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Michael Connellan

 
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  • Linn Energy: How Low Can It Go? [View article]
    LINE's basic problem seems very straightforward: the company is not earning enough cash to support the dividend. Valuation is of little relevance; cash is the determinant. The company is selling stock and/or borrowing money to pay the dividends. The Statement of Cash Flows clearly tells the tale. 60 pct of the capitalization is debt so they're reaching a limit there. The more the stock drops the harder it is to sell stock to pay the dividend. The end game is clear unless operations improve markedly - LINE will be forced to reduce or eliminate the dividend. Avoid the stock.
    Jul 3, 2013. 01:39 AM | 2 Likes Like |Link to Comment
  • Recent Events Make This 8% Yielder Even More Attractive [View article]
    I like VNR but one thing an investor should always recognize about these companies,and REITs too, and that is that they are always dependent on the capital markets for their survival. This is different than Intel, for example, which throws off free cash flow in excess of (cash from operations - cap ex - dividends). VNR's cap ex plus dividend amounts exceed cash generated from operations so they constantly have to go back to the markets for debt or equity.

    Most of the analysts and pundits are naive and have never run a business so they fail to understand that the single most important number in the financial statements is cash flow from operations!
    Sep 26, 2012. 12:19 PM | 2 Likes Like |Link to Comment
  • When Royalty Trusts Cease To Be Royal [View article]
    BPT also has a $1 Billion cash reserve that's been ignored. Plus, the total reserves have risen each year; as prices goup, more oil becomes economicallyrecoverable. At $76 BPT is a buy!
    Aug 30, 2012. 03:06 AM | 2 Likes Like |Link to Comment
  • When Royalty Trusts Cease To Be Royal [View article]
    Huge volue sales...study the chart. Panicked selling. At $76 BPT is a buy!
    Aug 30, 2012. 03:04 AM | 2 Likes Like |Link to Comment
  • Philip Morris Still Going Strong [View article]
    The key item is that PM is throwing off several hundred million in free cash flow per month! Comparing it to other major tobacco stocks is like deciding which A student gets to be valedictoran. The one suggestion I would have for PM is to move its legal domicile outside the US to lower the tax rate from the current 31 percent - in Ireland it would only be 12.5 percent, for example.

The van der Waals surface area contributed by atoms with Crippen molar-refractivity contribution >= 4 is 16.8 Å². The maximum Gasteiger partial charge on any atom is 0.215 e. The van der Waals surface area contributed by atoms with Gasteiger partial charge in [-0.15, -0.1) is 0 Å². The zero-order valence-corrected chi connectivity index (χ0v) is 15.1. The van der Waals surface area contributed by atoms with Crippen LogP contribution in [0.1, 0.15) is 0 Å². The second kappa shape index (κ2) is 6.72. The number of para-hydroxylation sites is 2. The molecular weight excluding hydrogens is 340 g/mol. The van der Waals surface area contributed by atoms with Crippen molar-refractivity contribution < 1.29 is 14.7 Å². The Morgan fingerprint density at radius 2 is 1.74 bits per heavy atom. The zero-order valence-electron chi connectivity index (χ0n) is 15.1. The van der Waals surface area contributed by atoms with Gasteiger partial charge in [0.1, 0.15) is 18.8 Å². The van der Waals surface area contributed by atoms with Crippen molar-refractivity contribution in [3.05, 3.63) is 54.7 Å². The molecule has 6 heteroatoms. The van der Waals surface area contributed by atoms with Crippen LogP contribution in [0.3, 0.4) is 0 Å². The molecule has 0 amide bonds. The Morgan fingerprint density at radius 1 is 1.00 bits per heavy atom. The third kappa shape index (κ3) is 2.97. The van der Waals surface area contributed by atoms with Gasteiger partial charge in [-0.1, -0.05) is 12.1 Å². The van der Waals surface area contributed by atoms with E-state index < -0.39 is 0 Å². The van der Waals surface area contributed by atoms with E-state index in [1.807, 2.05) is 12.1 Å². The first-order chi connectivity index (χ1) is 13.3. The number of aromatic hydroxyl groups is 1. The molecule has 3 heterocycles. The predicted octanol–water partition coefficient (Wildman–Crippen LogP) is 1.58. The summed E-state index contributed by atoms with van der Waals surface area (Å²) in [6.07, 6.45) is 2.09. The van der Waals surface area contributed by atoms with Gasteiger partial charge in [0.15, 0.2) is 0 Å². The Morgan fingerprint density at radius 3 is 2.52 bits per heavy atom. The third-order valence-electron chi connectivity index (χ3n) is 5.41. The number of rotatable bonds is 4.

Aug 3, 2012. 10:35 AM | 2 Likes Like |Link to Comment
  • Undervalued Staples Might Acquire Office Depot, Target [View article]
    Interesting thesis about Staples making an acquisition. Having done a lot of M&A as an investment banker, I'll share with you that when all the complex financial modeling is said and done, for the deal to be immediately accretive to EPS the P/E of the target - with an assumed 30% takeover premium - has to be lower than the P/E of the acquiror. Office Depot likely passes this test; OMX does not.
    Jul 13, 2012. 10:36 PM | 2 Likes Like |Link to Comment
  • Handling Your Emotions: Using Asset Allocation And Beta [View article]
    Thanks for your interest in the article. Defining risk in a finance sense is difficult. A pure definition would tell you that risk is the possibility of loss. A finance professional might say 'risk is the possibility that returns are different from those expected.' Very often we see beta associated with risk - as in the capital asset pricing model - or sometimes used as a proxy for risk when in fact beta is only a measure of volatility relative to the overall market.

    Looking at Treasuries, for example, if risk is the possibility of loss then there is no risk if you hold to maturity. On the other hand, Treasury prices can fluctuate greatly during the holding period and if you're forced to sell at an inopportune time then you could lose money, and therefore because there was volatility there was risk involved.

    So I look at risk, volatility and standard deviation of returns relative to the specific investment and the planned holding period. If I'm buying a high quality bond and I'm basically certain that I'm going to hold it to maturity and that it will pay off at that time, then I ignore volatility and standard deviation since they're irrelevant to me. But if I'm looking at a very long term commitment then I study carefully the mean returns, standard deviations, Sharpe, beta and alphas when I compare alternatives.
    Dec 18, 2011. 02:38 PM | 2 Likes Like |Link to Comment
  • 'Show Me The Kwan, Jerry!' Cash Is King [View article]